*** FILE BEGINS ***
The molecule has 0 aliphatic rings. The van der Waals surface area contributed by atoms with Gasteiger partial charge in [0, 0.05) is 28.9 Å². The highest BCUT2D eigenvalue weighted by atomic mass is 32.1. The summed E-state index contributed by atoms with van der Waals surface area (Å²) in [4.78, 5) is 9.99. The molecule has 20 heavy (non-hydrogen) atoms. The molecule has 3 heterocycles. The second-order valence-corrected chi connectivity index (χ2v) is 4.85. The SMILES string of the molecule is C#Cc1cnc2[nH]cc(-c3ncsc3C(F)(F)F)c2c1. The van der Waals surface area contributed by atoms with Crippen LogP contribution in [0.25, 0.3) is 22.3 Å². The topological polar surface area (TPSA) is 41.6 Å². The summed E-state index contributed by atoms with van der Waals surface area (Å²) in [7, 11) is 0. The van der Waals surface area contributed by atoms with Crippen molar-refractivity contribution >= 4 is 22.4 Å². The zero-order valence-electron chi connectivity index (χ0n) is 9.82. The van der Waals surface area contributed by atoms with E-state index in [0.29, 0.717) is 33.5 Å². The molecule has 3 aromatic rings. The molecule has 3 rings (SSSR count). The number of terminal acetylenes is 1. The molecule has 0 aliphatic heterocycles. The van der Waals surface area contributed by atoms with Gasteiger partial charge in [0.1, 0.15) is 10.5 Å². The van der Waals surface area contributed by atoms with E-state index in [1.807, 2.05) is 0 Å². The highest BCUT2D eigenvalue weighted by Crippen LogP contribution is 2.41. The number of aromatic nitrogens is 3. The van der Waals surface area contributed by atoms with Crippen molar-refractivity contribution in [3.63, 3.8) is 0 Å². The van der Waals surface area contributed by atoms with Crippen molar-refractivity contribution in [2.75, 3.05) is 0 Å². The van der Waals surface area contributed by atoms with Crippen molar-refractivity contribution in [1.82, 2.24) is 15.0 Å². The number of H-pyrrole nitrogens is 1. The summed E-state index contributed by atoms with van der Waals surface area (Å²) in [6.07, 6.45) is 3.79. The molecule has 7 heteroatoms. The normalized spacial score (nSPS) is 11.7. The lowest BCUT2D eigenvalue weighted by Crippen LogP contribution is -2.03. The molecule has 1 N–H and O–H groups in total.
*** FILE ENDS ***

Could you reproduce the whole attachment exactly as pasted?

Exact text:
The molecule has 0 aliphatic rings. The van der Waals surface area contributed by atoms with Gasteiger partial charge in [0, 0.05) is 28.9 Å². The highest BCUT2D eigenvalue weighted by atomic mass is 32.1. The summed E-state index contributed by atoms with van der Waals surface area (Å²) in [4.78, 5) is 9.99. The molecule has 20 heavy (non-hydrogen) atoms. The molecule has 3 heterocycles. The second-order valence-corrected chi connectivity index (χ2v) is 4.85. The SMILES string of the molecule is C#Cc1cnc2[nH]cc(-c3ncsc3C(F)(F)F)c2c1. The van der Waals surface area contributed by atoms with Crippen LogP contribution in [0.25, 0.3) is 22.3 Å². The topological polar surface area (TPSA) is 41.6 Å². The summed E-state index contributed by atoms with van der Waals surface area (Å²) in [7, 11) is 0. The van der Waals surface area contributed by atoms with Crippen molar-refractivity contribution >= 4 is 22.4 Å². The zero-order valence-electron chi connectivity index (χ0n) is 9.82. The van der Waals surface area contributed by atoms with E-state index in [0.29, 0.717) is 33.5 Å². The molecule has 3 aromatic rings. The molecule has 3 rings (SSSR count). The number of terminal acetylenes is 1. The molecule has 0 aliphatic heterocycles. The van der Waals surface area contributed by atoms with Gasteiger partial charge in [0.1, 0.15) is 10.5 Å². The van der Waals surface area contributed by atoms with E-state index in [1.807, 2.05) is 0 Å². The highest BCUT2D eigenvalue weighted by Crippen LogP contribution is 2.41. The number of aromatic nitrogens is 3. The van der Waals surface area contributed by atoms with Crippen molar-refractivity contribution in [3.63, 3.8) is 0 Å². The van der Waals surface area contributed by atoms with Crippen molar-refractivity contribution in [2.75, 3.05) is 0 Å². The van der Waals surface area contributed by atoms with Crippen molar-refractivity contribution in [1.82, 2.24) is 15.0 Å². The number of H-pyrrole nitrogens is 1. The summed E-state index contributed by atoms with van der Waals surface area (Å²) in [6.07, 6.45) is 3.79. The molecule has 7 heteroatoms. The normalized spacial score (nSPS) is 11.7. The lowest BCUT2D eigenvalue weighted by Crippen LogP contribution is -2.03. The molecule has 1 N–H and O–H groups in total.